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Re: Where to be notified about code release, and any fan-based projects to bring LT-like games to life using code?

#38
Please don't bring a hostile attitude to the table.

ExpressZero wrote:
Thu Nov 29, 2018 12:14 pm
I agree with all of this, Zanteogo. People kissing his ass for YEARS, reassuring him this behavior was exceptable is exactly why it failed the way it did. [...] But, his ass-kissing crew, hoping to be buddies with him and get sneak peeks or demo's to play/test, continued to reassure him things were fine.
Normally I'm content to let people have their own opinions, but the community here is not the reason that Josh failed to make LT. First, it was a project that even AAA studios don't dare to attempt, and the only one that did (Freelancer) almost failed, even with a large team with plenty of experience. It's sad that LT failed, but really not that much of a surprise. It would have gone this way regardless of whether or not the community said helpful or unhelpful things. The people here do not control him. You can say most anything you want about Josh, but insulting other people here is not something we do on this forum.

He should have never taken on a project of this magnitude if mental stability was EVER an issue in the past
It was not.

and he damn for sure should have thrown in the towel and offer partial refunds when it first start affecting him the way it did. Instead he went silent.... For months? No... Nowhere would that be exceptable!
May I remind you that your original post on this forum expressed the opposite of this sentiment. Hindsight is 20/20.
Spoiler:      SHOW
ExpressZero wrote:
Fri Oct 23, 2015 7:32 pm
I really want to play this game. I mean, I REALLY want to. I HATE that I just recently came across it's existence, only to find out that i'm out I'm essentially banned because I wasn't where I needed to be years ago when there was a chance to financially contribute.
I get why he doesn't want to open another round of crowd-sourcing. Potentially opening the door to a whole new group of people demanding to know about updates, delays, the hassle of email after email of "when?? when?? when??" adding pressure, and taking the joy of "creating" out of the whole process, turning it into a job. I get it, I really do.
But there is a whole group of people that just want to be a part of what exists so far. People willing to pay to get their hands on it, enjoy what there is to enjoy however unfinished it may be, sign up for this forum, contribute, and only THEN truly be a part of this community.
I'm left currently just being one of those "when?? when?? when??" people, potentially adding to the stress or "finishing" it, and potentially delaying its arrival.
Anyway, I ask that you please rethink not allowing anyone new to be a full member of this community by denying them access to whats available up until this point. I don't need a crowd-funding page. I'd be fine sending over $20 to Paypal, and another $20 when beta rolls out, or whatever.... All with the understanding that this money is buying me what there is up to date, and has no promise or guarantee of future product releases.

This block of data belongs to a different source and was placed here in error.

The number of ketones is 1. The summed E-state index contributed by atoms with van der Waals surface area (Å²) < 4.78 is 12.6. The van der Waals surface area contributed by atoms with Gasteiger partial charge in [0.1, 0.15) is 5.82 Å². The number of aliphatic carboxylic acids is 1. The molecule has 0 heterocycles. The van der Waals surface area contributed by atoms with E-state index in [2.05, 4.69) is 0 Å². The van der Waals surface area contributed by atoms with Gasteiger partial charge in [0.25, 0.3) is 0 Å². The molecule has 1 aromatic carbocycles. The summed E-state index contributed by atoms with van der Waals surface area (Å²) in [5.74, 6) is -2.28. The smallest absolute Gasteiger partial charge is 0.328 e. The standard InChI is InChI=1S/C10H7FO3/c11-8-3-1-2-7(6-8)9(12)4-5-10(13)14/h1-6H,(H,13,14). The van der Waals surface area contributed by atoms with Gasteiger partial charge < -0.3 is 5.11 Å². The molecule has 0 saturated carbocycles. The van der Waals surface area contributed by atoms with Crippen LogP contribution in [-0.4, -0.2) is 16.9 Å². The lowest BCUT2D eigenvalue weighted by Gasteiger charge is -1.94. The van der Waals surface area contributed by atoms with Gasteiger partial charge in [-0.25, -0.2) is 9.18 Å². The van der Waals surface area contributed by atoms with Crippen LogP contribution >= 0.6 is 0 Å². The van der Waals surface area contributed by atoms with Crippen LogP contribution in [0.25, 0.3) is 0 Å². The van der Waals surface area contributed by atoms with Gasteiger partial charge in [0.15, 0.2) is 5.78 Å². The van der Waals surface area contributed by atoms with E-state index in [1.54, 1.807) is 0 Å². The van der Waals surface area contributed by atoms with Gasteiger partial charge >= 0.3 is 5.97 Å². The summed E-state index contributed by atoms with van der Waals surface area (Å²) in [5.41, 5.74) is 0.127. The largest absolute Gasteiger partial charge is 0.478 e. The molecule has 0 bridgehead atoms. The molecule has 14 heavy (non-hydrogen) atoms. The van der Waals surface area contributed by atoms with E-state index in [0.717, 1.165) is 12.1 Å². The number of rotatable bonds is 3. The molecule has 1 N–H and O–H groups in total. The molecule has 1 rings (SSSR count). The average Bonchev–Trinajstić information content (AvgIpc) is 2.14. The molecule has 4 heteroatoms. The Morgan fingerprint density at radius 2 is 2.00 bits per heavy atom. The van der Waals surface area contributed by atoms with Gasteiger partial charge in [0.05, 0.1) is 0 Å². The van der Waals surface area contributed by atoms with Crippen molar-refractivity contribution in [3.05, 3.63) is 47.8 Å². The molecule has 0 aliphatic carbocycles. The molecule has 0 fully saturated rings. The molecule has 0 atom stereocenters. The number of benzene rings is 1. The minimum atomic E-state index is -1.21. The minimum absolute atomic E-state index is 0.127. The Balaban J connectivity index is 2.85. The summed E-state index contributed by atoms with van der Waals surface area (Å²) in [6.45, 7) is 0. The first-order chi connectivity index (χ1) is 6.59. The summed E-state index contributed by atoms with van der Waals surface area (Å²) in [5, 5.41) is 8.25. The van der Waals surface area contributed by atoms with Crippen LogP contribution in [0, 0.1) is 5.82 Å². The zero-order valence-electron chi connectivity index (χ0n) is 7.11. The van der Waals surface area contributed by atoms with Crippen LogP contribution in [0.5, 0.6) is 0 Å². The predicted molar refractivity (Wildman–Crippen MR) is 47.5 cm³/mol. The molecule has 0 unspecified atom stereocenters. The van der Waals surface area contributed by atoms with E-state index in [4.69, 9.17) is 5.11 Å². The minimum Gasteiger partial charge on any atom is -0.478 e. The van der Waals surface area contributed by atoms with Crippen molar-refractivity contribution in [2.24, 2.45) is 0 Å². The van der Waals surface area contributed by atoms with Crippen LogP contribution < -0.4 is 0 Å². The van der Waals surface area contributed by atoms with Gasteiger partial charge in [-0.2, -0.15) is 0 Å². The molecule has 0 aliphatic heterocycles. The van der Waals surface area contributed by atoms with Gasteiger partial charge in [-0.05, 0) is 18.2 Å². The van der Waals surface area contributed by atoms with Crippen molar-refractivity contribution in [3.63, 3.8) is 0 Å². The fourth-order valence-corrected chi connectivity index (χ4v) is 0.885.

I'm sure now there will be a flood of forum member elitist's all saying blah blah blah, or linking to past posts addressing this, or jr admins letting me know what they think is full in the mind of the person that's running the show.... I'd just like my words to reach the creator at some point, and maybe make have him give it a second thought.

This wasn't a gift to the world he was working on. It was a paid for promise. And forget the basecode release in its current state.... Why hasn't the kickstarter Alpha release been made public to us all? Why are those few lucky people still the only ones allowed to have ANY access to this? However limited it was, it was still in a "playable state". One would think after years of delays and broken deadlines and promises, he could at least happily allow that as a download.
I'm going to take the opportunity to point out (as someone always does) that Kickstarter is not a vending site such as Steam or GOG. It is a system where people donate money to a cause: helping someone reach a goal. If the goal is reached, the people get bonuses as a thank-you. If you use Kickstarter purely for rewards, you are not using it as was intended, and if you're upset by the results, that's on you. One should not sue a company that manufactures kitchen knives when they cut their arm open trying to juggle them.
Have a question? Send me a PM! || People talking in IRC over the past two hours: Image
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Re: Where to be notified about code release, and any fan-based projects to bring LT-like games to life using code?

#40
ExpressZero wrote:
Thu Nov 29, 2018 12:14 pm
...yadda yadda yadda.....ass-kissing community...Josh is mentally unstable...etc...
Re: People kissing his ass for years